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An Oracle blog about Exadata

  • January 10, 2009

Adding a block device online to an Oracle VM

Rene Kundersma
Software Engineer



In a previous blog posting an example has been given how to resize the root filesystem of your Oracle VM template. In a comment on this blog someone asked how to add a block device to a running Oracle VM. This block device could then be used to put the filesystem on.

Here is the answer.




My Oracle VM Server indicates there are 4 guests running (without Dom0):


[root@ovms1 ]# xm list

Name ID Mem VCPUs State Time(s)

Domain-0 0 667 4 r----- 1905.1

oel-repos 1 1400 2 -b---- 62.1

openfiler1 2 256 1 -b---- 122.5

vdb11a 10 1400 1 -b---- 24.3

vsupp1 6 1500 2 -b---- 984.3




So, for the vdb11a we want to add a block device online. First we create a file which we will use as 'block device".


[root@ovms1 ]# dd if=/dev/zero of=extradisk01.img bs=1M count=100

100+0 records in

100+0 records out

104857600 bytes (105 MB) copied, 0.194952 seconds, 538 MB/s




Then, we attach this file as a block to the VM with ID 10 (vdb11a):


[root@ovms1 ]# xm block-attach 10 file:`pwd`/extradisk01.img /dev/xvdc1 w




The 'w' indicates the disk is read/write available, but other options are available, this is the syntax:


xm block-attach domain-id be-dev fe-dev mode [bedomain-id]

Create a new virtual block device. This will trigger a hotplug event for the guest.

OPTIONS

domain-id The domain id of the guest domain that the device will be attached to.

be-dev The device in the backend domain (usually domain 0) to be exported.

This can be specified as a physical partition (phy:sda7) or as a file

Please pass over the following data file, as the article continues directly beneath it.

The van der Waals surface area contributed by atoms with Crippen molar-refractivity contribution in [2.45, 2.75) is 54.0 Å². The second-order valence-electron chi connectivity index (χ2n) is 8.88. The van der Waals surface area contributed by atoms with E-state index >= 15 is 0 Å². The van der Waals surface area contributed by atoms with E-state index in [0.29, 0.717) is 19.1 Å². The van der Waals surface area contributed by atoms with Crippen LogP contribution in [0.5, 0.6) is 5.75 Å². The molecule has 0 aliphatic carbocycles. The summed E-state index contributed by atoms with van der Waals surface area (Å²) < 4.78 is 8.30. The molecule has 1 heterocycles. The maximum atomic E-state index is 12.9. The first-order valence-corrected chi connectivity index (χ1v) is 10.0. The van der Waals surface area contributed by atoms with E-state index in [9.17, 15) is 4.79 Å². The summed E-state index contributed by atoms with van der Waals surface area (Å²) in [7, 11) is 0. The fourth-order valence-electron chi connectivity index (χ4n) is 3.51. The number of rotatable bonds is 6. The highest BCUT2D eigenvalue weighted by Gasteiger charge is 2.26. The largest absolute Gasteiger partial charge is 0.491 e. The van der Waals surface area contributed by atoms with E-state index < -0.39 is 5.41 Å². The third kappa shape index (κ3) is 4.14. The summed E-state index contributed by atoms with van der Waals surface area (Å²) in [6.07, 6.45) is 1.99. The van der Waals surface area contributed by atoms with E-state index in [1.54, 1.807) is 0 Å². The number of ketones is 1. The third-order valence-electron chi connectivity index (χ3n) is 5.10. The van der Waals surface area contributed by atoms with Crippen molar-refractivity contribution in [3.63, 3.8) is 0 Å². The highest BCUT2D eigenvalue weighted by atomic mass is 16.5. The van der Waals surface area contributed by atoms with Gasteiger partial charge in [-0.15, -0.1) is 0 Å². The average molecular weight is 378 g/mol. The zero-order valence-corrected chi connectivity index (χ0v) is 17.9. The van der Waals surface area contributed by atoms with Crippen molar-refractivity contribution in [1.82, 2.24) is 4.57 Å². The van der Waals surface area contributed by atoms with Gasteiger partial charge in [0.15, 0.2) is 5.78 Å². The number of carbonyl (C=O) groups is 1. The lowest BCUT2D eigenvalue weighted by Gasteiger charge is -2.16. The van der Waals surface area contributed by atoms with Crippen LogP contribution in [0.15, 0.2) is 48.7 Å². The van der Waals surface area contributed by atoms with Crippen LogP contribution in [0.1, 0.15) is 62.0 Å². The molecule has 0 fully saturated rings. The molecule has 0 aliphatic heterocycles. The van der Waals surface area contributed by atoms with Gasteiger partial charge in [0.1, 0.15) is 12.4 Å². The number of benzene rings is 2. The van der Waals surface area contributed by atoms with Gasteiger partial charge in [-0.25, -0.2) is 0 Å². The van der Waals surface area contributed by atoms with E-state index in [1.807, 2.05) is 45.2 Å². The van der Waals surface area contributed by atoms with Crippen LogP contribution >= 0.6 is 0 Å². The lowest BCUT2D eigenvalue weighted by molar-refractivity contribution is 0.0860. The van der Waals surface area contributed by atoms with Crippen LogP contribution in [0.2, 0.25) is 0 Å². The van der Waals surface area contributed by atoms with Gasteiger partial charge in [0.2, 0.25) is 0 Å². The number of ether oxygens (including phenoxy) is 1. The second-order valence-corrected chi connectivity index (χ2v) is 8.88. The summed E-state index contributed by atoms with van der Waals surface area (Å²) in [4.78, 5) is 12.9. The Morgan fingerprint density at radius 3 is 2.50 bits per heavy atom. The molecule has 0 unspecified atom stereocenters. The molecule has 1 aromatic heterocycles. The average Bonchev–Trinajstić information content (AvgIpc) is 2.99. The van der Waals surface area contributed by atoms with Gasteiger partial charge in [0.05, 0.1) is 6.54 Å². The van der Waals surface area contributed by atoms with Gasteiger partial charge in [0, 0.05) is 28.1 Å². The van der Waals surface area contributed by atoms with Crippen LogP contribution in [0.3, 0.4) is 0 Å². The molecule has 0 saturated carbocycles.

mounted as loopback (file://path/to/loop.iso).

fe-dev How the device should be presented to the guest domain. It can be specified

as either a symbolic name, such as /dev/hdc, for common devices, or by

device id, such as 0x1400 (/dev/hdc device id in hex).

mode The access mode for the device from the guest domain.

Supported modes are w (read/write) or r (read-only).

w! will make the hypervisor think the vbd attached to multiple domains to be ok.

bedomain-id The back end domain hosting the device. This defaults to domain 0.








In the syslog of the VM guest you see the disk coming in:


Jan 10 20:52:58 vdb11a kernel: Registering block device major 202




Let's double check if this is our disk, it should be about 100M


[root@vdb11a ~]# fdisk -l /dev/xvdc1

Disk /dev/xvdc1: 104 MB, 104857600 bytes

255 heads, 63 sectors/track, 12 cylinders

Units = cylinders of 16065 * 512 = 8225280 bytes

Disk /dev/xvdc1 doesn't contain a valid partition table

[root@vdb11a ~]#





There is also an option to detach the block device

Please note also to add the file to the vm.cfg because if you forget, the next time you wonder where the device is.




Rene Kundersma

Oracle Expert Services, The Netherlands

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Comments ( 1 )
  • Peter Sunday, January 11, 2009
    Rene,
    Execellent job! That is exactly what I was looking for.
    Thank you.
    regards
    /Peter
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